I had wonderfully involved female teachers – strong role models, all. They didn’t put up with any bullshit, but they encouraged me to think critically and question what didn’t add up and proudly express myself.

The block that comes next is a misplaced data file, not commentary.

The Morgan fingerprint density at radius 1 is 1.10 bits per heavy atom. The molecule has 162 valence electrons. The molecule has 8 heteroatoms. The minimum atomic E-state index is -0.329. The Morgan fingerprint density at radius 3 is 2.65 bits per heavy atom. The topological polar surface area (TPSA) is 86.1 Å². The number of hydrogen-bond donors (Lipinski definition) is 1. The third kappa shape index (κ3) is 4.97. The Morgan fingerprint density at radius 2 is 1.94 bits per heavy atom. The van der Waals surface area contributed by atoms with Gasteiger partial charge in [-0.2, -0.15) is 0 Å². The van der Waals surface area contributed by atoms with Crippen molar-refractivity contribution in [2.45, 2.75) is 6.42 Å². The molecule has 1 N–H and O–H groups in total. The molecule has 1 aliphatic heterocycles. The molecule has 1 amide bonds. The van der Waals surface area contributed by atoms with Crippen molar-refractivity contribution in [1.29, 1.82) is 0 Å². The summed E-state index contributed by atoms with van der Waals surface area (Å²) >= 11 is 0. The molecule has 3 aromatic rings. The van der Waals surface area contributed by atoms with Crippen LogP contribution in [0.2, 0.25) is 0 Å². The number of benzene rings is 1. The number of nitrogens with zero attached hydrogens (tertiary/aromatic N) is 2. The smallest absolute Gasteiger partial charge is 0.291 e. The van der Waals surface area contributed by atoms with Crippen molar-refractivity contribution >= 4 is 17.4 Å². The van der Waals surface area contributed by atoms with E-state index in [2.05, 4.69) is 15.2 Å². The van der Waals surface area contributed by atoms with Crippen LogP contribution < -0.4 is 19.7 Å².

Fiona and Bridget are now benefiting from the same thing – aunts who listen to them, teach them things, make crafts with them, and watch movies with them. Their Auntie Di is even letting them use their baby cousins as test dummies on which to sharpen their babysitting skills. Great-aunts who spoil them from a distance with a little gift for every occasion. Friends’ mothers who kindly open their home to them, offering gentle discipline and encouragement and endless granola bars and popsicles. Friends of mine who rarely show up at our house without a treat for the girls, chat with them with genuine interest in their thoughts and lives, send cards and letters at Christmas and Valentine’s Day and Easter and birthdays. I am certain these friends would be there for Fiona and Bridget without pause, if ever they are asked. They have had wonderful experiences with daycares of various types. The women (and, yes, they were mainly women) looking after them treated them with a tenderness and concern and emotional generosity that made it clear that Fiona and Bridget were more than just a job to them. Their teachers, from kindergarten all the way to today, have been more than just educators. They’ve been carers. Channelling Fiona’s exuberance into positive change for other students. Reaching through Bridget’s shyness to draw her out of her shell and show her how strong she really is. Taking the time to make sure neither girl is ever left behind in any subject. Finding the best in each of them, and helping them polish it to a high gleam.